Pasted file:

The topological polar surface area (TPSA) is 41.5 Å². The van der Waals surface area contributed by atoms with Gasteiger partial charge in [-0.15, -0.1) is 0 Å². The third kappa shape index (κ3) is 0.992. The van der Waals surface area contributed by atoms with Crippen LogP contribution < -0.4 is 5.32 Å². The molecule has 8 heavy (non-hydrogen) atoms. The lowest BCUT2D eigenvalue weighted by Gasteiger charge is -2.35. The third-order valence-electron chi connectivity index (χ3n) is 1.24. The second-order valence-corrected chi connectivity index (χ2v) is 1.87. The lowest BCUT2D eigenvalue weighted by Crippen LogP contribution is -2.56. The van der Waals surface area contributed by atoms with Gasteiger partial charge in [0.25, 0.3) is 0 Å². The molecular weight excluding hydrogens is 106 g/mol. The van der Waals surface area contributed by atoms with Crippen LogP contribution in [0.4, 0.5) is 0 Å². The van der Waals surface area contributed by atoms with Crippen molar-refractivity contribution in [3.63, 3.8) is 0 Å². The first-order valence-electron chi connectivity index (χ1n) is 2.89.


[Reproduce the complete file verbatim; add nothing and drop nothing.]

The topological polar surface area (TPSA) is 41.5 Å². The van der Waals surface area contributed by atoms with Gasteiger partial charge in [-0.15, -0.1) is 0 Å². The third kappa shape index (κ3) is 0.992. The van der Waals surface area contributed by atoms with Crippen LogP contribution < -0.4 is 5.32 Å². The molecule has 8 heavy (non-hydrogen) atoms. The lowest BCUT2D eigenvalue weighted by Gasteiger charge is -2.35. The third-order valence-electron chi connectivity index (χ3n) is 1.24. The second-order valence-corrected chi connectivity index (χ2v) is 1.87. The lowest BCUT2D eigenvalue weighted by Crippen LogP contribution is -2.56. The van der Waals surface area contributed by atoms with Gasteiger partial charge in [0.25, 0.3) is 0 Å². The molecular weight excluding hydrogens is 106 g/mol. The van der Waals surface area contributed by atoms with Crippen LogP contribution in [0.4, 0.5) is 0 Å². The van der Waals surface area contributed by atoms with Crippen molar-refractivity contribution in [3.63, 3.8) is 0 Å². The first-order valence-electron chi connectivity index (χ1n) is 2.89.